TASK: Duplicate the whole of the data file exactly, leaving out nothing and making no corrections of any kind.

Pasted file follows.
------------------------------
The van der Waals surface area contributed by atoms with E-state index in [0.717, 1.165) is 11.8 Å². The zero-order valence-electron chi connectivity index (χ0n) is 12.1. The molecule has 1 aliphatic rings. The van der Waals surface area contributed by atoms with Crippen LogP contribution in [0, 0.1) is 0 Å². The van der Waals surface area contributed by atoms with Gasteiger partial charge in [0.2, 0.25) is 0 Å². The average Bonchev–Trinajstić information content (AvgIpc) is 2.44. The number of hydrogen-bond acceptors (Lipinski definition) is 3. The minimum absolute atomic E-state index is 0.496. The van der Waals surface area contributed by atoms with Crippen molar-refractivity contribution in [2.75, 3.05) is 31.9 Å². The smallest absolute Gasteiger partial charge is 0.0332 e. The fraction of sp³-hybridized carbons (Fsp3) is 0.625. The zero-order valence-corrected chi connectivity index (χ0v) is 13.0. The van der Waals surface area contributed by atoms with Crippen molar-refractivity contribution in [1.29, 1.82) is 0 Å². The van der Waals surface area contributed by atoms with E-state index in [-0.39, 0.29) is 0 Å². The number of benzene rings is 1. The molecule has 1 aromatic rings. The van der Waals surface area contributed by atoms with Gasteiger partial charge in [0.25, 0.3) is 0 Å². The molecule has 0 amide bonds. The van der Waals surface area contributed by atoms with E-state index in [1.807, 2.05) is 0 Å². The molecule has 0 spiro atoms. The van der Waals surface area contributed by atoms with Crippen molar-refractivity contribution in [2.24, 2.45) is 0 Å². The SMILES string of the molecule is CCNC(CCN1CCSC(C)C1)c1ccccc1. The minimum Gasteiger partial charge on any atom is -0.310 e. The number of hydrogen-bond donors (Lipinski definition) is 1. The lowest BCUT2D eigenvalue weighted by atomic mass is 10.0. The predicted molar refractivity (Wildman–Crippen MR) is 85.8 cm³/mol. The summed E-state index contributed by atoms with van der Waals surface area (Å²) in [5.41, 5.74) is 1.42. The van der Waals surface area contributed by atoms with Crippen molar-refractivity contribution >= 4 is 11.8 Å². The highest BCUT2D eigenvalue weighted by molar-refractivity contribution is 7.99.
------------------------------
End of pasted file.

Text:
The van der Waals surface area contributed by atoms with E-state index in [0.717, 1.165) is 11.8 Å². The zero-order valence-electron chi connectivity index (χ0n) is 12.1. The molecule has 1 aliphatic rings. The van der Waals surface area contributed by atoms with Crippen LogP contribution in [0, 0.1) is 0 Å². The van der Waals surface area contributed by atoms with Gasteiger partial charge in [0.2, 0.25) is 0 Å². The average Bonchev–Trinajstić information content (AvgIpc) is 2.44. The number of hydrogen-bond acceptors (Lipinski definition) is 3. The minimum absolute atomic E-state index is 0.496. The van der Waals surface area contributed by atoms with Crippen molar-refractivity contribution in [2.75, 3.05) is 31.9 Å². The smallest absolute Gasteiger partial charge is 0.0332 e. The fraction of sp³-hybridized carbons (Fsp3) is 0.625. The zero-order valence-corrected chi connectivity index (χ0v) is 13.0. The van der Waals surface area contributed by atoms with Crippen molar-refractivity contribution in [1.29, 1.82) is 0 Å². The van der Waals surface area contributed by atoms with E-state index in [-0.39, 0.29) is 0 Å². The number of benzene rings is 1. The molecule has 1 aromatic rings. The van der Waals surface area contributed by atoms with Gasteiger partial charge in [0.25, 0.3) is 0 Å². The molecule has 0 amide bonds. The van der Waals surface area contributed by atoms with E-state index in [1.807, 2.05) is 0 Å². The molecule has 0 spiro atoms. The van der Waals surface area contributed by atoms with Crippen molar-refractivity contribution in [2.24, 2.45) is 0 Å². The SMILES string of the molecule is CCNC(CCN1CCSC(C)C1)c1ccccc1. The minimum Gasteiger partial charge on any atom is -0.310 e. The number of hydrogen-bond donors (Lipinski definition) is 1. The lowest BCUT2D eigenvalue weighted by atomic mass is 10.0. The predicted molar refractivity (Wildman–Crippen MR) is 85.8 cm³/mol. The summed E-state index contributed by atoms with van der Waals surface area (Å²) in [5.41, 5.74) is 1.42. The van der Waals surface area contributed by atoms with Crippen molar-refractivity contribution >= 4 is 11.8 Å². The highest BCUT2D eigenvalue weighted by molar-refractivity contribution is 7.99.